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Upper Level Winds

Upper Level Winds

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Upper Level Winds

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  1. Upper Level Winds Lessons 22,23,24 Upper Level Winds

  2. Upper wind • Upper winds are driven by pressure differences aloft. • Upper level pressure gradients are produced by the horizontal temperature distribution in the upper atmosphere. • These temperature differences aloft are referred to as: • Thermal Gradients, resulting in • Thermal Wind Components.

  3. 500 mb Contours

  4. Contour Lines

  5. Contour Charts • Constant Pressure Charts • Contour lines are lines of constant height. • Strength of upper wind is: • inversely proportional to distance between the contour lines. • The closer the distance between the contours the stronger the upper wind

  6. Contour Charts • Vg = geostrophic wind speed. •  h = change in height of contour lines. • d = distance between contours.

  7. Upper Air (Contour) Charts • Isotherms of mean temperature not usually drawn. • Contour charts are drawn for standard pressure levels • 700 mb. • 500 mb. • 400 mb. • 300 mb. Etc.

  8. Upper Air Charts, cont’d • The strength of the upper wind is directly proportional to the slope of the isobaric surface. • Lines of constant height above the surface are plotted on the charts • These lines are called CONTOURS and are plotted for a predetermined height change. • Upper winds blow along the contours.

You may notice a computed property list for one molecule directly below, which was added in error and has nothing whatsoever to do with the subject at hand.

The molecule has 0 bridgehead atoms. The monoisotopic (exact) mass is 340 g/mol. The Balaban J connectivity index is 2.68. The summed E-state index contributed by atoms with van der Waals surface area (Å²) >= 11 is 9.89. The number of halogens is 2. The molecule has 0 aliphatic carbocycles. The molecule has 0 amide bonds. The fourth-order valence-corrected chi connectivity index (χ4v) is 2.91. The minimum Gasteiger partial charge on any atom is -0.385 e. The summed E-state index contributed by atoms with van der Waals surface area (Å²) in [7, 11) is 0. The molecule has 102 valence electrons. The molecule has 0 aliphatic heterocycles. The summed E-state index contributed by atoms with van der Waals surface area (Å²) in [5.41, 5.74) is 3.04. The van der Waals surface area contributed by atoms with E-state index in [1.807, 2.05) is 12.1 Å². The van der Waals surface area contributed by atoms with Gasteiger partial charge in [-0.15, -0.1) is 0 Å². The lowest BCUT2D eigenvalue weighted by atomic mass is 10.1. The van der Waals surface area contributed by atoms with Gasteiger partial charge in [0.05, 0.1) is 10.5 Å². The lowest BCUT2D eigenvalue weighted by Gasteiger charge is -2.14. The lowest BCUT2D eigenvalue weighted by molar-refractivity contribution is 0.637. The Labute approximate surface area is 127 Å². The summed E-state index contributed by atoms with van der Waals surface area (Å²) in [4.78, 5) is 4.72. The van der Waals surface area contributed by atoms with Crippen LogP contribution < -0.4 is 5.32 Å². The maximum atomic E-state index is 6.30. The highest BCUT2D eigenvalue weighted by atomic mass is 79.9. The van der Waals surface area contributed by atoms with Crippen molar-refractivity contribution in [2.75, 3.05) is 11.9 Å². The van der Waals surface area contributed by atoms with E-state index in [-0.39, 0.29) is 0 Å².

9. Upper Air Charts, cont’d • A contour line is also referred to as an ISOHYPSE, i.e. a line of constant height

  10. Pressure Changes Aloft 1000 mb msl Pressure

  11. Pressure Changes Aloft H L

  12. Pressure Changes Aloft Thermal Wind Component Directed into board  L H

  13. Thermal Wind Component • The thermal wind component: • strength is directly proportional to the magnitude of the Thermal Gradient. • is directed along isotherms of mean temperature. • in the NH the direction is such that the cold air mass is on the left and on the right in the SH. • usually increase in strength with height.

  14. Thermal Wind Components • The vector difference between between winds at different levels is dependent on: • the horizontal distribution of MEAN temperature in the layer.

  15. Upper Geostrophic Wind • Is the vector sum of the lower geostrophic wind and the thermal wind component for the layer. Warm Air

  16. Average Tropospheric Thermal Wind Component

  17. Average Stratospheric Thermal Wind Component

  18. 500 mb Contour Chart

  19. H

  20. General character of Upper Winds • Below the tropopause • Cold air is to the north in N. hemisphere and to S. in southern hemisphere • Therefore thermal wind components are westerly. • Upper winds with height become more westerly increasing up to the tropopause.

  21. Upper Winds (cont.) • Above the tropopause (stratosphere). • The temperature distribution is reversed. • Warmer air is above the poles and colder is aloft at the equator. • Thermal wind components are easterly. • Upper winds therefore decrease with increasing height and may become easterly at very high altitudes.

  22. Global Upper Atmospheric Circulation

  23. Upper Wind Flow

  24. Average upper winds - January

  25. Average upper winds - July